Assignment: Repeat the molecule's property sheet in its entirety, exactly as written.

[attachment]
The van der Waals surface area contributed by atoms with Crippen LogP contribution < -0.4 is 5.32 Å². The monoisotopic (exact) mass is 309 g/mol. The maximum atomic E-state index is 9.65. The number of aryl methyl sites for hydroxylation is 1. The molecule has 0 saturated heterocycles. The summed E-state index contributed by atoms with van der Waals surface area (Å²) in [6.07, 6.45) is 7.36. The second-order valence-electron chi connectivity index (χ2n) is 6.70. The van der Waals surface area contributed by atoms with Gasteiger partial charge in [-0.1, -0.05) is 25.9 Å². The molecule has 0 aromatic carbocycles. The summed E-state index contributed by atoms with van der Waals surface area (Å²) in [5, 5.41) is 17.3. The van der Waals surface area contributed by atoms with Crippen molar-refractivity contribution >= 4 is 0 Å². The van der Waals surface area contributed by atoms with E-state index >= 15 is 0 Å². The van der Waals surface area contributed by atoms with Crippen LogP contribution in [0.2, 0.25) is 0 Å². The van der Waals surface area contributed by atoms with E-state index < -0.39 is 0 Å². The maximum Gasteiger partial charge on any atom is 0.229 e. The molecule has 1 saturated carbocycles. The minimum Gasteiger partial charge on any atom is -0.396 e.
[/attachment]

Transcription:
The van der Waals surface area contributed by atoms with Crippen LogP contribution < -0.4 is 5.32 Å². The monoisotopic (exact) mass is 309 g/mol. The maximum atomic E-state index is 9.65. The number of aryl methyl sites for hydroxylation is 1. The molecule has 0 saturated heterocycles. The summed E-state index contributed by atoms with van der Waals surface area (Å²) in [6.07, 6.45) is 7.36. The second-order valence-electron chi connectivity index (χ2n) is 6.70. The van der Waals surface area contributed by atoms with Gasteiger partial charge in [-0.1, -0.05) is 25.9 Å². The molecule has 0 aromatic carbocycles. The summed E-state index contributed by atoms with van der Waals surface area (Å²) in [5, 5.41) is 17.3. The van der Waals surface area contributed by atoms with Crippen molar-refractivity contribution >= 4 is 0 Å². The van der Waals surface area contributed by atoms with E-state index >= 15 is 0 Å². The van der Waals surface area contributed by atoms with Crippen LogP contribution in [0.2, 0.25) is 0 Å². The van der Waals surface area contributed by atoms with E-state index < -0.39 is 0 Å². The maximum Gasteiger partial charge on any atom is 0.229 e. The molecule has 1 saturated carbocycles. The minimum Gasteiger partial charge on any atom is -0.396 e.